Meghan Markle's TV dad is mending the fence.
Wendell Pierce, who played the Robert Zane to her Rachel Zane on Suits, is clarifying his true thoughts on Meghan's interview with Oprah Winfrey.
Initially, he said it was "insensitive and offensive that we are all complicit in this sort of Palace gossip," when he spoke on LBC on Tuesday, March 9. He said that during the pandemic, "in the midst of so much death, I think it is insignificant."
The Wire actor told the outlet, "Today 3,000 people are going to die in America from Covid. A couple of hundred people are going to die within this hour in the UK... We are in the midst of a pandemic, that at one point before these vaccines I thought could be an extinction event if we didn't figure out a way to stop it."
The next day, on Wednesday, Wendell tried to clear the air and explained he meant no ill will toward the Duchess of Sussex.
"I just discovered my words are being used as an attack," he tweeted. "Well done British Press. Clarity: The British monarchy is archaic in my American eyes. If slavery, colonialism and apartheid didn't educate you that they are racist, you failed history."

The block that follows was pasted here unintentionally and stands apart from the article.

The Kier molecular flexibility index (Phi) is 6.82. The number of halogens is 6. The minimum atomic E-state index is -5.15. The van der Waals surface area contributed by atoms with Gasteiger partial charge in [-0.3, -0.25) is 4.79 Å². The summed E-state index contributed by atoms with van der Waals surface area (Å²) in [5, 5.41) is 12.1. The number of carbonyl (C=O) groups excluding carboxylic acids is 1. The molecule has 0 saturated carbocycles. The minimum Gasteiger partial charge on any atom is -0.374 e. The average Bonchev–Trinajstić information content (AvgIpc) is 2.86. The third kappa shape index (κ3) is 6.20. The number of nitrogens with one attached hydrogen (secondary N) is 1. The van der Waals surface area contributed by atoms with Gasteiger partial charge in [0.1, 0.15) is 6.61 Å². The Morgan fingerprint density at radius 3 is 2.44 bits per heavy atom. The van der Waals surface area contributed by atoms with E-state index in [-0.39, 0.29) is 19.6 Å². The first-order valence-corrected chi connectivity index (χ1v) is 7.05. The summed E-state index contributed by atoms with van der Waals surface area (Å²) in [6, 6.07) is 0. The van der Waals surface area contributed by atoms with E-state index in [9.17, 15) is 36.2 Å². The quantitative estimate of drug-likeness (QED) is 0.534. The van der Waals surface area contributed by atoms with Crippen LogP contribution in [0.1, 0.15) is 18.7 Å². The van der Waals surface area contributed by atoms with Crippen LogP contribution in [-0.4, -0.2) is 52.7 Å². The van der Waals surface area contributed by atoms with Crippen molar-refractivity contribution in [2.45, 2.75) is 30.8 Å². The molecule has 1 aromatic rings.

Wendell claimed he got ahold of Meghan to offer his support. "I was fortunate to tell Meghan personally I wish her all the best," he continued on Twitter. "Predicting this hellacious maelstrom I also told her she would always have a friend in me. Because I had no interest in the interview doesn't change that."
Wendell later added, "As I told Meghan, I support her and wish her all the best."
His final tweet stated, "In no way am I insensitive to suicide. Unfortunately my family has suffered the pain of losing someone to suicide."
It referenced a moment in the conversation when Meghan opened up to Oprah about contemplating suicide two years ago. "I was ashamed to say it at the time and ashamed to have to admit it to Harry, especially because I know how much loss he's suffered," she told the media mogul. "But I knew that if I didn't say it, then I would do it. I just didn't want to be alive anymore. That was clear and real and frightening and constant thought."